All posts tagged: prototyping

So you’re interested in starting a new product development project…Read this first!

Take me straight to the reasons

Most of us have been there at some point – when a flash of inspiration occurs and you get an idea for that new product. The one that fills a market gap perfectly and is a huge opportunity if you can get it right.  

But if you’ve gone beyond the initial idea stage before you’ll know there’s a bit more to it than that first thought or conversation, even more so if your product is electronic or a custom IoT product

On the road from discovery through to the ultimate goal for most product teams – manufacture at scale – there are a number of things that can derail a project, no matter how promising the initial concept. Whether that is at the planning phase or further along where changes to scope and form can be costly, hitting a barrier at any point is not ideal.  

Luckily for you, we have many, many years of doing just that; taking an idea from the first conversation all the way through to manufacture. So through experience and lots of learning along the way, we’ve honed our design process over time and are pretty good at avoiding the pitfalls. 

So, if you’re considering a new product development project, we’ve listed some of the key reasons projects don’t make it to the end of the road and how you can avoid them:

1.  Not getting your budget correct

It may be obvious to state this but designing and developing a new product takes a considered capital investment. Manufacturing one at scale even more so. Once you’ve identified a gap in the market and have a concept you think answers it, you next need to do your sums to work out your budget and ultimately the cost/benefit analysis for your business. That means knowing not just the development costs, but ideally ongoing capex and opex plus what you can realistically drive in terms of revenue (which ultimately means also knowing the perceived value of the product to the end user and any competitive benchmarking).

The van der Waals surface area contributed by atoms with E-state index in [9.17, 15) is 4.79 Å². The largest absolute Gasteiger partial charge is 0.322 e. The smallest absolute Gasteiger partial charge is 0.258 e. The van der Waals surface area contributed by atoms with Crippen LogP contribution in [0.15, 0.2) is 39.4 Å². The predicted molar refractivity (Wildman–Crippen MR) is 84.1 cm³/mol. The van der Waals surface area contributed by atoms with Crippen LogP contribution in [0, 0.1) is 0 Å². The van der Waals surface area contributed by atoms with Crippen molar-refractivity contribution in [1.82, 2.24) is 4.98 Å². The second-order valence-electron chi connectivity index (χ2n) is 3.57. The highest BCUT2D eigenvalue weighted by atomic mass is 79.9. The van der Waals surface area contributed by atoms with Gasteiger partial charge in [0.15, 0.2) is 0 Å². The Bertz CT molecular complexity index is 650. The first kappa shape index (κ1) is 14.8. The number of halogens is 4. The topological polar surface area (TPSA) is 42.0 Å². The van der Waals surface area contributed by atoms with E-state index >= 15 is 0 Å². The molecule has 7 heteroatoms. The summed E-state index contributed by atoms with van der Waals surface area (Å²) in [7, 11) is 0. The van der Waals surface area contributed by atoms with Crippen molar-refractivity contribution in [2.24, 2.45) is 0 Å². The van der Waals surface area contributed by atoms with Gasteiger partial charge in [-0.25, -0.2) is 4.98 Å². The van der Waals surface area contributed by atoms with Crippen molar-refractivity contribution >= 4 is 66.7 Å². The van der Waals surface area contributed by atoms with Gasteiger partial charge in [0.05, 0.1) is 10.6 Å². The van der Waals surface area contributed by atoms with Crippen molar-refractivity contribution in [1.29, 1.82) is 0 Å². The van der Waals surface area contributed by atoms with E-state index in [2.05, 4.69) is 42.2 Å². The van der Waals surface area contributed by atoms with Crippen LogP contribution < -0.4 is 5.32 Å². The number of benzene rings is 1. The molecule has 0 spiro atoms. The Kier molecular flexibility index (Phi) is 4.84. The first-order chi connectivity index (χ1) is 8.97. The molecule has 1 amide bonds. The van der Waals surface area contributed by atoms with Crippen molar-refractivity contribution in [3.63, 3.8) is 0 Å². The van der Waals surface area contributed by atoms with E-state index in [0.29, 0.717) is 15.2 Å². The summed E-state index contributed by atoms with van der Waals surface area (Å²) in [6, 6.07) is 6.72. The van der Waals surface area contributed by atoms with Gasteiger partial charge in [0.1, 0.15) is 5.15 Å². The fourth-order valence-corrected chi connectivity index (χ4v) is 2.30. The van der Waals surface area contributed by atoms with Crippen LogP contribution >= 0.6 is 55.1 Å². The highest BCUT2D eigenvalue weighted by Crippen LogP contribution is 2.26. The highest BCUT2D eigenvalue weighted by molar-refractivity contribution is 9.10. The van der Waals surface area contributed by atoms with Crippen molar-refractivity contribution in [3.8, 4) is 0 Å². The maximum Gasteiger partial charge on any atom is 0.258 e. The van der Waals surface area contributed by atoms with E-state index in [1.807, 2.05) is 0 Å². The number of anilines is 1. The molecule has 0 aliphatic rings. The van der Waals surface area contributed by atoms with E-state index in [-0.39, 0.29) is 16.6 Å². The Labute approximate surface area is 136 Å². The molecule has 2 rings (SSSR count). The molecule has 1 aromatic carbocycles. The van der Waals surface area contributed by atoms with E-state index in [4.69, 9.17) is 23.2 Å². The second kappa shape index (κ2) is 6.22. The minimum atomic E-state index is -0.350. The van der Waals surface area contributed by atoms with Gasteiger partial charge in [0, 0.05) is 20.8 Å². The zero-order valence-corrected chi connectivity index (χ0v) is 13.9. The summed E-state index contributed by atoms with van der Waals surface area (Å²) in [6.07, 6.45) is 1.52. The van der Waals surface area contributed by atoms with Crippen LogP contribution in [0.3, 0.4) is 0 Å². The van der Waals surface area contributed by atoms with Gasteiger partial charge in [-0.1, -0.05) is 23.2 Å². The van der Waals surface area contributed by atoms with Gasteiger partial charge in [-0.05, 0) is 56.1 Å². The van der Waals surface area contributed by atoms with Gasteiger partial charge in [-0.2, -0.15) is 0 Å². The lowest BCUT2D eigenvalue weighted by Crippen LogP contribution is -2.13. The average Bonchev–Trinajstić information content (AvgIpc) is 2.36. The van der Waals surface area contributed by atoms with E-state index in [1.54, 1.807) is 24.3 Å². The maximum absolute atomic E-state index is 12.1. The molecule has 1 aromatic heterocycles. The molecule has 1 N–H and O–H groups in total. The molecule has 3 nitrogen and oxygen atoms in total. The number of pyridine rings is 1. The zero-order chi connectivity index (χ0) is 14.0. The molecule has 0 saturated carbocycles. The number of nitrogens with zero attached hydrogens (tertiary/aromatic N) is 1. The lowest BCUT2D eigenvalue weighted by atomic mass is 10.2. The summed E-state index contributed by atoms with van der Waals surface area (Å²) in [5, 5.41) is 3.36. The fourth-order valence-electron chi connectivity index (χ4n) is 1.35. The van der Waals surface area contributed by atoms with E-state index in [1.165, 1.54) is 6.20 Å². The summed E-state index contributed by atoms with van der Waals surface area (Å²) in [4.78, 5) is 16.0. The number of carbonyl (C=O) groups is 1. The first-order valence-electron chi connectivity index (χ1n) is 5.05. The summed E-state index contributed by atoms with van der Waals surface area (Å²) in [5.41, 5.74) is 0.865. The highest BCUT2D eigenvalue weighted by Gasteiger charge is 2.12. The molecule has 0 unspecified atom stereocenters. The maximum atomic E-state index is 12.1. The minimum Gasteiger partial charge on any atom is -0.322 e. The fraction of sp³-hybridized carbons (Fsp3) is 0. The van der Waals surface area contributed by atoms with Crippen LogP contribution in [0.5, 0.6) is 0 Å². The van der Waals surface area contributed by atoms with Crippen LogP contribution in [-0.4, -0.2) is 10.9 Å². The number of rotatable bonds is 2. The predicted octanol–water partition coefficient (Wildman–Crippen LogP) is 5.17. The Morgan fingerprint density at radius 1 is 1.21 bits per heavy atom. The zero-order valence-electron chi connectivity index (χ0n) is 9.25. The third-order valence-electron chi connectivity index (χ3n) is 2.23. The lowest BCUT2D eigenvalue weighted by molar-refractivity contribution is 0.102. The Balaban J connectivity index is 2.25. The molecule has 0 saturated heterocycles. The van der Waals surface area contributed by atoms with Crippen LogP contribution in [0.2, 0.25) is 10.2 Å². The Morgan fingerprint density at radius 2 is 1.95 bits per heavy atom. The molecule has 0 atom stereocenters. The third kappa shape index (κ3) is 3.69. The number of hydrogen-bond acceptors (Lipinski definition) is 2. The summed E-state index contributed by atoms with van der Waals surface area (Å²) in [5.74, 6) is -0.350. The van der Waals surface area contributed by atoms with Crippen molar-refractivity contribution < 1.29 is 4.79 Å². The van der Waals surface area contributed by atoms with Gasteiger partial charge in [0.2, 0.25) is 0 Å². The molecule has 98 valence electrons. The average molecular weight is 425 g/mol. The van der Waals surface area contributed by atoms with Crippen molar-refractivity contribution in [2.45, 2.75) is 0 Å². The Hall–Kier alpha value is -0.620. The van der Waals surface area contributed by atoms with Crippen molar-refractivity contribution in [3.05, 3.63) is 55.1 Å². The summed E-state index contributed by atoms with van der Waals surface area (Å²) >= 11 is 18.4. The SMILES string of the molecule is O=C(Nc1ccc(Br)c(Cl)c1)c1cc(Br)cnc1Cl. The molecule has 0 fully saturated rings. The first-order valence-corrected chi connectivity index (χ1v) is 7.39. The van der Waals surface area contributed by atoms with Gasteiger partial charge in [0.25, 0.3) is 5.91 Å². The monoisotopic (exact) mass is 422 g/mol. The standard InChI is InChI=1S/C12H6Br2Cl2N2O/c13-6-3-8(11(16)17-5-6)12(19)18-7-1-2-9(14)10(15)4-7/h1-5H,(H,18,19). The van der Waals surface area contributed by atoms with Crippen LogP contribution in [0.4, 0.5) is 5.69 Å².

For startups, we know it’s often a challenge to determine how much is needed in terms of investment funding, or even where to start with raising capital. The clearest piece of advice we can give here is, to consider the technical risks on the project and build a budget and plan that seeks to mitigate the risks early in the product development program.  An understanding that design iterations will be required to refine the product will also ensure that the project budget is sufficient to enable the project to succeed.

With any project, you don’t know what you don’t know. And whilst many design companies can help highlight areas in discovery sessions, it’s never a bad thing to be prepared, both financially and mentally, that you may need to change your path based on internal or external factors. 

2. Misunderstanding product/market fit (or a lack of one!)

This one can come in many forms, for example if your product idea is for a medical IoT device you likely need to be across specific standards and certifications the finished product must to pass in order to clear regulatory hurdles and gain access to the market. Or if you’re building an IoT performance tracker for cyclists is it a key driver to make sure it doesn’t add too much weight for them to be competitive? 

Our advice here? Research, research and more research! Great research is a strong foundation for any project and that’s even truer when you’re designing a new product from scratch. Build your knowledge base by speaking to industry leaders and people who work in your chosen market, by conducting focus groups and by reading as much as you can around the topic. Really understand (through quantitative and qualitative research), who your target market is, what their drivers are, how your product solves a problem/provides a benefit and what their potential objections might be. 

3. Taking too long! It’s a race, so run at it

Let us refer to the genius of Theodore Roosevelt here:

“In any moment of decision, the best thing you can do is the right thing, the next best thing is the wrong thing, and the worst thing you can do is nothing.”

Often in new product development, you’re not the only horse in the race and someone has had a similar idea to you. And we’ve all seen where the second or third product to market may be functionally far better than the first, but by the time that second product has launched they’re already being lapped by the competition. That’s a difficult point to come back from, plus when timelines expand, more often than not so does the budget. Or if you’re working with consultants and contractors, scheduling of resources can become a challenge, so there are multiple reasons why staying on your timeline can be important.  

So once you have your budget and your product/market fit, set out a plan and work to it. Whether you are using agile methodologies or another process, a clear roadmap with defined accountability for each key phase and task is a great start.